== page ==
Riverine particulate organic carbon from an active mountain belt: Importance of landslides

Hilton, R. G. and Galy, A. and Hovius, N. (2008) Riverine particulate organic carbon from an active mountain belt: Importance of landslides. Global Biogeochemical Cycles, 22. GB1017. DOI https://doi.org/10.1029/2006GB002905

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Official URL: http://dx.doi.org/10.1029/2006GB002905


We investigate the routing and transfer of particulate organic carbon (POC) from the western Southern Alps, New Zealand, using organic carbon (Corg) and nitrogen (Norg) concentrations and stable carbon isotopes (δ 13Corg). In this active mountain belt, sediment discharge is dominated by landslide-derived material. Landsliding acts to homogenize the geochemically diverse hillslope POC, mixing POC from the standing biomass and soil with the fossil POC from bedrock. As a result, the POC in river sediment at the mountain front is a binary mixture of fossil and nonfossil carbon sourced from many landslide deposits. We calculate that nonfossil biogenic POC makes up 63 ± 7% of the total POC in the suspended load of rivers draining the western Southern Alps. The erosional flux of biogenic POC from these catchments represents a transfer of 39 tC km−2 a−1 of atmospheric CO2 averaged over the west flank of the mountain belt. If more than 10% of this POC is preserved in sediments on geological timescales, then this process is the most significant way in which the Southern Alps and similar, tectonically active mountain belts with restricted alluvial aprons consume atmospheric CO2.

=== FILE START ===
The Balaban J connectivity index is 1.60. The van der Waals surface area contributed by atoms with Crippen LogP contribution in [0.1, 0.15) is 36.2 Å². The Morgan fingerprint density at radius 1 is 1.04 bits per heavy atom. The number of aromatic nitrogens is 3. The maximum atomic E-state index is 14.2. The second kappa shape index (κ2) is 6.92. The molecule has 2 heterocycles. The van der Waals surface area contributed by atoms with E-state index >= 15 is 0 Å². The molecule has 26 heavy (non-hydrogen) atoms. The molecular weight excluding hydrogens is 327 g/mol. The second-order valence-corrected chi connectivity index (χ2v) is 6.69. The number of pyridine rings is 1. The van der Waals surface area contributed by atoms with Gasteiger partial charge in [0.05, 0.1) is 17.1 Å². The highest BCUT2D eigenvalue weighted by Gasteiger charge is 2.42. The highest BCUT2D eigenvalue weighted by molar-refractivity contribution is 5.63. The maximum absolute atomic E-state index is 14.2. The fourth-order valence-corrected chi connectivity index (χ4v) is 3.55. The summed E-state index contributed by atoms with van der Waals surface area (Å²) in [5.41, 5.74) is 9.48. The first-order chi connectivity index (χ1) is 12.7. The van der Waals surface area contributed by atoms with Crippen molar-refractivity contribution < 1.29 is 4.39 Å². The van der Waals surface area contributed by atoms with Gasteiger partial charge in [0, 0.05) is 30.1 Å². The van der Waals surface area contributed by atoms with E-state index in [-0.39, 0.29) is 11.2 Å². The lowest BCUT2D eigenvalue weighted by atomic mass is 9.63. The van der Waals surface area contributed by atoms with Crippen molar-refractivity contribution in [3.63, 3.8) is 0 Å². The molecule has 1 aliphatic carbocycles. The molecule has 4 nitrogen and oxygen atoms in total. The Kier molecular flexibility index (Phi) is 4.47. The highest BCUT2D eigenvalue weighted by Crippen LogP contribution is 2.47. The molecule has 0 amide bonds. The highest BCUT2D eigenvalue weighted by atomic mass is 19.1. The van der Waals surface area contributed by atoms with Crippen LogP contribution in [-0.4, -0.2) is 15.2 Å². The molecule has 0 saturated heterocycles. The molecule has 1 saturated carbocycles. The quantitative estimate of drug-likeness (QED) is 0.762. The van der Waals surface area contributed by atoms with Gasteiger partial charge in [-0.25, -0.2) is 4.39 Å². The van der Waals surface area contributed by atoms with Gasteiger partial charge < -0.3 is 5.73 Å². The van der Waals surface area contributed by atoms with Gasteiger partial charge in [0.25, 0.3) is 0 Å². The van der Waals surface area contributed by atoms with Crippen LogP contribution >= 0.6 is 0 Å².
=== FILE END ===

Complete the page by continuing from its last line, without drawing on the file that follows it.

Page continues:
Item Type: Article
Uncontrolled Keywords: 2007 AREP IA55
Subjects: 01 - Climate Change and Earth-Ocean Atmosphere Systems
02 - Geodynamics, Geophysics and Tectonics
Divisions: 02 - Geodynamics, Geophysics and Tectonics
Journal or Publication Title: Global Biogeochemical Cycles
Volume: 22
Page Range: GB1017
Identification Number: https://doi.org/10.1029/2006GB002905
Depositing User: Sarah Humbert
Date Deposited: 16 Feb 2009 13:02
Last Modified: 23 Jul 2013 10:07
URI: http://eprints.esc.cam.ac.uk/id/eprint/380

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